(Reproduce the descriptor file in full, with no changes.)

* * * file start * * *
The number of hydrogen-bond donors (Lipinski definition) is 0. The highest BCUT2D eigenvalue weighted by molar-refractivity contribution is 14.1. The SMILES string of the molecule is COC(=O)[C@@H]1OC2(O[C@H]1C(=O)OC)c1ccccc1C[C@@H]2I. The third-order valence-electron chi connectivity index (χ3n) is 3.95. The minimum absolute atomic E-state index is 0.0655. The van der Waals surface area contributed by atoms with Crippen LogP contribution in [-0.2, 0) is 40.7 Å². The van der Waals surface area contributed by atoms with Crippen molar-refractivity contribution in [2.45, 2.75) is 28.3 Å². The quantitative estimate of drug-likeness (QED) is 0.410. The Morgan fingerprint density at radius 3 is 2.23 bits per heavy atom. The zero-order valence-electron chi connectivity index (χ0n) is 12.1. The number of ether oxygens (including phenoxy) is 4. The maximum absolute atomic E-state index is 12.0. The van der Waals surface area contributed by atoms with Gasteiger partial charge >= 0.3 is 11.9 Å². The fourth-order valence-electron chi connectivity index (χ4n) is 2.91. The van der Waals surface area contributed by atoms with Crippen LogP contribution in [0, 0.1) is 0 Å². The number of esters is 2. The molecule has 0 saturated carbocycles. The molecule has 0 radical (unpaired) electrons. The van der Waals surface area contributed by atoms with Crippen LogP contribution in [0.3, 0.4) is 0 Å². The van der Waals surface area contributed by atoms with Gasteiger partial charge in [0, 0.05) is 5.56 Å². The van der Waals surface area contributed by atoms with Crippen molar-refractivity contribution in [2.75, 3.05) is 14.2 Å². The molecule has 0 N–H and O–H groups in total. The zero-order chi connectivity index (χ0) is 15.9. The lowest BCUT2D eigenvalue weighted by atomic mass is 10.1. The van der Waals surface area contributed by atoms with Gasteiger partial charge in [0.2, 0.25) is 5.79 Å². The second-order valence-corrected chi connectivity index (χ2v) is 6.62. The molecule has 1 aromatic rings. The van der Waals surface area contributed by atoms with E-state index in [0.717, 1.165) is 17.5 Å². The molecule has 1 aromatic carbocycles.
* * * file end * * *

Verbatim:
The number of hydrogen-bond donors (Lipinski definition) is 0. The highest BCUT2D eigenvalue weighted by molar-refractivity contribution is 14.1. The SMILES string of the molecule is COC(=O)[C@@H]1OC2(O[C@H]1C(=O)OC)c1ccccc1C[C@@H]2I. The third-order valence-electron chi connectivity index (χ3n) is 3.95. The minimum absolute atomic E-state index is 0.0655. The van der Waals surface area contributed by atoms with Crippen LogP contribution in [-0.2, 0) is 40.7 Å². The van der Waals surface area contributed by atoms with Crippen molar-refractivity contribution in [2.45, 2.75) is 28.3 Å². The quantitative estimate of drug-likeness (QED) is 0.410. The Morgan fingerprint density at radius 3 is 2.23 bits per heavy atom. The zero-order valence-electron chi connectivity index (χ0n) is 12.1. The number of ether oxygens (including phenoxy) is 4. The maximum absolute atomic E-state index is 12.0. The van der Waals surface area contributed by atoms with Gasteiger partial charge >= 0.3 is 11.9 Å². The fourth-order valence-electron chi connectivity index (χ4n) is 2.91. The van der Waals surface area contributed by atoms with Crippen LogP contribution in [0, 0.1) is 0 Å². The number of esters is 2. The molecule has 0 saturated carbocycles. The molecule has 0 radical (unpaired) electrons. The van der Waals surface area contributed by atoms with Crippen LogP contribution in [0.3, 0.4) is 0 Å². The van der Waals surface area contributed by atoms with Gasteiger partial charge in [0, 0.05) is 5.56 Å². The van der Waals surface area contributed by atoms with Crippen molar-refractivity contribution in [2.75, 3.05) is 14.2 Å². The molecule has 0 N–H and O–H groups in total. The zero-order chi connectivity index (χ0) is 15.9. The lowest BCUT2D eigenvalue weighted by atomic mass is 10.1. The van der Waals surface area contributed by atoms with Gasteiger partial charge in [0.2, 0.25) is 5.79 Å². The second-order valence-corrected chi connectivity index (χ2v) is 6.62. The molecule has 1 aromatic rings. The van der Waals surface area contributed by atoms with E-state index in [0.717, 1.165) is 17.5 Å². The molecule has 1 aromatic carbocycles.